This month’s Featured Rig belongs to Jerry L’Ecuyer, owner of Tembo Tusk. Here’s his story of building his rig.
“When I acquired my FJ-60, it came with a blown engine and original “poo” brown paint. Both of which I planned on changing. The idea was to source a junkyard Chevy 350 from a wrecked suburban to keep the costs down and collect all the conversion parts in preparation for the transplant. Pulling the old six cylinder engine and transmission was surprisingly easy. Being an original California car, the bolts came apart without too much trouble. Once the radiator was out of the way, there was no stopping and in about two hours the engine was sitting on my driveway.
Toyota was very generous with the engine compartment of the 60 series, which made fitting the V8 a pleasure. I used a Downey bell housing to connect the 350 to the Toyota 4 speed transmission. The hardest part of the install was building a set of cross member offsets to accommodate the new location of the transmission which shifted two inches forward.
I wanted to keep things simple on the trail, so I used an early 90s Chevy V8 with a throttle body injection system. A throttle body system is a glorified carburetor with a simple computer for control. It literally took connecting one wire from the original Toyota wiring harness to the Chevy computer and I had a working engine. Not being a mechanic, I was surprised and thrilled that the engine started on the first try and what a rush it was to drive!
Now that the heart transplant was complete, it was time to tackle the body and interior. I stripped everything out of the passenger compartment, including the headliner, seats and carpet. In retrospect, I wish I had paid a bit more attention to sound deadening. I was so impatient to get the vehicle painted and completed, I figured the new carpet and pad would be all I needed. Wrong! Next time I will take the time needed to address noise in the cabin. Between the B8, aggressive tires and the ability to drive fast, the sound levels were tolerable, but less than ideal. I replaced my original Toyota front seats with Pro-Car seats. Beautiful high performance contoured body hugging seats. Great on the trail, however they left a bit to be desired on long road trips. After about 200 miles the butt starts to get sore! If I had to do it again, I would strongly suggest keeping the Toyota seats and just refurbishing them. For long trips they are far more comfortable. I sourced the headliner from Spector Off-Road and had a local auto upholstery shop do the install. Perfect fit! I used the same shop to do the carpeting. Much less frustrating than doing it myself!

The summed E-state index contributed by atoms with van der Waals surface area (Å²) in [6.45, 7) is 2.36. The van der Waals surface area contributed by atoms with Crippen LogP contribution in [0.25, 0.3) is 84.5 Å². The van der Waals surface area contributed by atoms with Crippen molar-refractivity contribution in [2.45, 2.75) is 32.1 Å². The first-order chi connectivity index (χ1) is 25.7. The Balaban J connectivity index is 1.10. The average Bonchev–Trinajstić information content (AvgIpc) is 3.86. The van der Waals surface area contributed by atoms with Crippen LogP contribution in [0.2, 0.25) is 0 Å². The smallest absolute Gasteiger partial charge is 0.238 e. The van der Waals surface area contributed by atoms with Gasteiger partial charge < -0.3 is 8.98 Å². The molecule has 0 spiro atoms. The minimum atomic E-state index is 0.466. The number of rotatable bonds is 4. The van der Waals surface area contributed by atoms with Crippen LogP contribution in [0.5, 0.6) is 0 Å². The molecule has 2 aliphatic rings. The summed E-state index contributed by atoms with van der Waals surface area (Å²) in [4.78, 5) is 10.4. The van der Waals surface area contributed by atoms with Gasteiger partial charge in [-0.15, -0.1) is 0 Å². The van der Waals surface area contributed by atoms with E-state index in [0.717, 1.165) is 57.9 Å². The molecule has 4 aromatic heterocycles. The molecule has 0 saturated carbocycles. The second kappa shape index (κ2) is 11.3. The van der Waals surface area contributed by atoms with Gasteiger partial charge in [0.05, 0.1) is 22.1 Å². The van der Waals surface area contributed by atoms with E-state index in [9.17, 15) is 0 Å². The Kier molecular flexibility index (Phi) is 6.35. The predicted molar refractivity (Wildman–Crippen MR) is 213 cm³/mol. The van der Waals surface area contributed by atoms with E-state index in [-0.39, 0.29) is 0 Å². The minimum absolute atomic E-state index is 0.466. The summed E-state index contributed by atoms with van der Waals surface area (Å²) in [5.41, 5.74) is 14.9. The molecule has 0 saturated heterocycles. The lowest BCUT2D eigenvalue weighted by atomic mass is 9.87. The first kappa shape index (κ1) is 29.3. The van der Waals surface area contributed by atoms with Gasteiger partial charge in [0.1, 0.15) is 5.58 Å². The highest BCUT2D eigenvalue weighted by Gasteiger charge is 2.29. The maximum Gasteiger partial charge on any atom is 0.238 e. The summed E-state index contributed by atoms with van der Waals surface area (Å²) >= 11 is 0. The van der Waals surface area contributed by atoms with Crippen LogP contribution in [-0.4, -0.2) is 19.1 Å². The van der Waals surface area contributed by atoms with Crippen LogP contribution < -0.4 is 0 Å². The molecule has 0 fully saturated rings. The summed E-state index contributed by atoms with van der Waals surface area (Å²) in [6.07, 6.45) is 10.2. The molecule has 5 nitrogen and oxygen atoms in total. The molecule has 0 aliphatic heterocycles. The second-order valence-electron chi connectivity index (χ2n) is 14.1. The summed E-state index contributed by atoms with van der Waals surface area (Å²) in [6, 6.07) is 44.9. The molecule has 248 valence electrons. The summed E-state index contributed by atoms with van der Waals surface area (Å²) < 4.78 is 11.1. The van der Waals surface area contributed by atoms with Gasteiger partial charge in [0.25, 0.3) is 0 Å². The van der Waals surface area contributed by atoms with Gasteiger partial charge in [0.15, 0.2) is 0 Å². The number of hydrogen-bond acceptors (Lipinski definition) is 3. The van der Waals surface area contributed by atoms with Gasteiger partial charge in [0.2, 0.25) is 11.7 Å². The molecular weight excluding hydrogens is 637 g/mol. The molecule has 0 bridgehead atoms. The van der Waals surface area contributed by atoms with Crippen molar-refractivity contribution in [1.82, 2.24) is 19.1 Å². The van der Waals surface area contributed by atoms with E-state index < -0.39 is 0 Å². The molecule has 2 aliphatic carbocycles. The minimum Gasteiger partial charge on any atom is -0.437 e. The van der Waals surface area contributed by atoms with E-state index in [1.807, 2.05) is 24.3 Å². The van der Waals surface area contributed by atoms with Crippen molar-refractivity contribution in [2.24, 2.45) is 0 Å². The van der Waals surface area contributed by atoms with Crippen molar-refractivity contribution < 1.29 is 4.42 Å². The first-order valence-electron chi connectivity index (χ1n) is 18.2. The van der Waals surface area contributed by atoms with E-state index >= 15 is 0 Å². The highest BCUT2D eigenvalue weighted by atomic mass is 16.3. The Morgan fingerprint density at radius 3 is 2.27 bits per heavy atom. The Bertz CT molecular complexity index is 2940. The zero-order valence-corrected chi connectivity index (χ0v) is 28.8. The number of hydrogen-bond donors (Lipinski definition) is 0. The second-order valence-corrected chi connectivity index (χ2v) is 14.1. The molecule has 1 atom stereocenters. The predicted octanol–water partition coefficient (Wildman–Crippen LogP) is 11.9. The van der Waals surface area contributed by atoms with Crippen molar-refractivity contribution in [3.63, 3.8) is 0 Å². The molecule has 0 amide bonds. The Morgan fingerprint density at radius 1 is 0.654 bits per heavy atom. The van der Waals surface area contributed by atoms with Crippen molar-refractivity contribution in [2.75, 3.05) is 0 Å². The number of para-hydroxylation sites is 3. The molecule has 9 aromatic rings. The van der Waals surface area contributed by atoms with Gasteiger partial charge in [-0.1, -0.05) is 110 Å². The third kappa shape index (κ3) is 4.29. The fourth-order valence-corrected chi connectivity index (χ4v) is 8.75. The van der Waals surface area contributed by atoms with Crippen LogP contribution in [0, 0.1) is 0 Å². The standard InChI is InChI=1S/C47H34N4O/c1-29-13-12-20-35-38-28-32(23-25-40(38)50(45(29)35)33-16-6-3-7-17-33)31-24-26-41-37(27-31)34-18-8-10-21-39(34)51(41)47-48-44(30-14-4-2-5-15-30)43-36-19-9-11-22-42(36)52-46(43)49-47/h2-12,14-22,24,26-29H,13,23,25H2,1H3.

Before installing the interior, we tackled the paint. Toyota makes one heck of a reliable, robust get- you- there – and – back vehicle. However, when it comes to paint colors, they have no idea! On the other hand, Land Rover produces a beautiful, high maintenance, super model piece of art. A Land Rover looks great whether it is running or not and they know paint colors! So I used the best of all worlds. The utilitarian reliability of a Toyota, the ubiquitous Chevy power plant and the beauty of the Kent Green Metallic color of a Land Rover. It really is the best of all worlds!
Lessons learned from my work in bringing an FJ-60 back to life? Of paramount importance, start with a rust free vehicle. This is more important than anything else. Rust will come back with a vengeance. Be careful of junk yard engines. the crank shaft broke on my way out of Death Valley splitting the block horizontally. You never know what trauma a junk yard engine has endured before you buy it. I had a new 383 Stroker engine built at a local machine shop for just a bit more money than the cost of my junk yard engine and not to mention all of the labor to do the work twice! If you have a 4-speed transmission, replace it with a 5- speed. I did that when I pulled the engine the second time. A 5-speed is a great upgrade and the V8 gives you the power to appreciate the extra gear. Most importantly, don’t be afraid to work on your vehicle. It is fun, rewarding and very Zen when it comes to knowing your truck inside and out.”